By Ian Nesbitt
A split infinitive is a grammatical construction in which a word or phrase divides the “to” and the verb (e.g., “to go”). Split infinitives might sound complicated, but they’re a pretty simple thing to understand. Let’s look at quick example of one:
During his career, Michael Jordan demonstrated how to precisely shoot the basketball from any angle.
In this sentence, let’s single out the split infinitive, which is “to precisely shoot.” In this phrase, the infinitive verb is “to shoot” and the word that splits this infinitive is the adverb “precisely.” Not so bad right? Let’s look at another type of split infinitive, which is the compound split infinitive:
The students were disruptive during the lecture and as a consequence their professor decided to more than double their reading for the week.
Here, we find another split infinitive, which is “to more than double.”
Both of these examples demonstrate what a split infinitive is and that they aren’t as weird as they sound. In fact, most of us, including myself, use them every day. The only problem is that split infinitives are controversial. Grammarians have debated for ages about whether or not there is any room for the split infinitive in modern English. You can thank Henry Alford, the Dean of Canterbury, and his book The Queen’s English published in 1864 for this. Alford didn’t state it as a rule, but rather “saw no good reason” to split the infinitive. Regardless, lots of prominent authors like F. Scott Fitzgerald have employed them in their writing. Because there is no absolute rule on whether or not it is okay to split an infinitive, consider the following tips.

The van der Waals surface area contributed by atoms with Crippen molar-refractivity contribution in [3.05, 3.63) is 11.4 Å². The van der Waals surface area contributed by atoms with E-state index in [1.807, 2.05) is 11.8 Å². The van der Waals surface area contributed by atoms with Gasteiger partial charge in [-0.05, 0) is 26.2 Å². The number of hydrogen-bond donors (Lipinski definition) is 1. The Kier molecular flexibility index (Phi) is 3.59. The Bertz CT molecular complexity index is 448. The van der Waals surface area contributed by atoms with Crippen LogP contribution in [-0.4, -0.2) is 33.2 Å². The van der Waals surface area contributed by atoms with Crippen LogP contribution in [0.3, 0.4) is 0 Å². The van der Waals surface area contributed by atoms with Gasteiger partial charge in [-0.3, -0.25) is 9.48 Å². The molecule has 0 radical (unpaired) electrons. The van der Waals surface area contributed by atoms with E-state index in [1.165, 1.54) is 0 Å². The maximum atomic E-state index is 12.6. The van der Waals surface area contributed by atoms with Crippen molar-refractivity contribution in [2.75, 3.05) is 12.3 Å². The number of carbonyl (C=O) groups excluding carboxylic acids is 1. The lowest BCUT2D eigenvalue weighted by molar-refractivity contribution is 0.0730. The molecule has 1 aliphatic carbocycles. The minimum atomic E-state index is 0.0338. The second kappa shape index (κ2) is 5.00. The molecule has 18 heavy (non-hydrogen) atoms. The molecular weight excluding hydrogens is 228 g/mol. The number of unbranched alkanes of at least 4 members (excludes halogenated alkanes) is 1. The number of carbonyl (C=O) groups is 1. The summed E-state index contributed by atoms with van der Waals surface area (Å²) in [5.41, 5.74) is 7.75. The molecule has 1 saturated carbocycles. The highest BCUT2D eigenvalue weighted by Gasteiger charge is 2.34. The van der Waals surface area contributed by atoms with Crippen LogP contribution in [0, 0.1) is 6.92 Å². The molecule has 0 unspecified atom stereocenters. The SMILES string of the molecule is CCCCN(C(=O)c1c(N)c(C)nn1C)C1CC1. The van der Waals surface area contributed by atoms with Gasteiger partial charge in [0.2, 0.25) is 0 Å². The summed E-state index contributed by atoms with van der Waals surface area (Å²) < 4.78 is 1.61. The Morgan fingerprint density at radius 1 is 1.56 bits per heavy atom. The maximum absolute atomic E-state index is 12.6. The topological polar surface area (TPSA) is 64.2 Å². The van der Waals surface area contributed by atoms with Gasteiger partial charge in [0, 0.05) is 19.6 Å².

First, think about what you are writing. Split infinitives are often times used as tools to give some extra flair to sentences. However, they are not necessary to convey meaning, so for your scientific writing, statistical reports, memos and other professional styles of writing, the split infinitive might not be the best choice for adding emphasis. Those styles are better suited to concrete details for making points, not creative language, but written pieces that are more artistic in nature and lend a bit of liberty to the writer are usually great places to include split infinitives. The modifier inserted into your infinitive can be a great way to create a different tone than is seen in professional styles of writing. Of course, that tone is yours to create.
Once you’ve decided to employ a split infinitive, there is a key detail that can’t be overlooked, and that is the quality of the language. So the second tip is this: if splitting an infinitive with a modifier improves the readability of your sentence, or helps you achieve your goals in terms of style, then do it. If splitting an infinitive makes your sentence awkward or unbalanced, first consider a different modifier, and then consider rewriting the sentence.